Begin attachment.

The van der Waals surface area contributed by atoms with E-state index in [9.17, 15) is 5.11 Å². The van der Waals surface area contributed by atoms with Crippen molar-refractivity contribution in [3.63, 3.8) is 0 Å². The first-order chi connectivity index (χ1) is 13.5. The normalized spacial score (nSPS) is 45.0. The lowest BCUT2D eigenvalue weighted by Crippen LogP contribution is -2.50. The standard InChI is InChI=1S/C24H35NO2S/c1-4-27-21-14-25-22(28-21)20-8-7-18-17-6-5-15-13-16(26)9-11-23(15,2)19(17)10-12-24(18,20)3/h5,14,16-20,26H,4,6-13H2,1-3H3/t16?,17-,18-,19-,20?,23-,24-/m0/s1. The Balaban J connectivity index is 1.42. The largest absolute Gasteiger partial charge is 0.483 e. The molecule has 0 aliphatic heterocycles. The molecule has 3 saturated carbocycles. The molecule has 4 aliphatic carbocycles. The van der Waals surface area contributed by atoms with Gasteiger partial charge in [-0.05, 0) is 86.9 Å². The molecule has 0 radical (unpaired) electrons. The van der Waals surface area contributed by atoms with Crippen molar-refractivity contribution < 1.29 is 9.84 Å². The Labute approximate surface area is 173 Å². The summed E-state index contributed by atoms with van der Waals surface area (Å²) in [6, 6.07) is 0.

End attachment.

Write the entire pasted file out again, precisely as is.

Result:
The van der Waals surface area contributed by atoms with E-state index in [9.17, 15) is 5.11 Å². The van der Waals surface area contributed by atoms with Crippen molar-refractivity contribution in [3.63, 3.8) is 0 Å². The first-order chi connectivity index (χ1) is 13.5. The normalized spacial score (nSPS) is 45.0. The lowest BCUT2D eigenvalue weighted by Crippen LogP contribution is -2.50. The standard InChI is InChI=1S/C24H35NO2S/c1-4-27-21-14-25-22(28-21)20-8-7-18-17-6-5-15-13-16(26)9-11-23(15,2)19(17)10-12-24(18,20)3/h5,14,16-20,26H,4,6-13H2,1-3H3/t16?,17-,18-,19-,20?,23-,24-/m0/s1. The Balaban J connectivity index is 1.42. The largest absolute Gasteiger partial charge is 0.483 e. The molecule has 0 aliphatic heterocycles. The molecule has 3 saturated carbocycles. The molecule has 4 aliphatic carbocycles. The van der Waals surface area contributed by atoms with Gasteiger partial charge in [-0.05, 0) is 86.9 Å². The molecule has 0 radical (unpaired) electrons. The van der Waals surface area contributed by atoms with Crippen molar-refractivity contribution < 1.29 is 9.84 Å². The Labute approximate surface area is 173 Å². The summed E-state index contributed by atoms with van der Waals surface area (Å²) in [6, 6.07) is 0.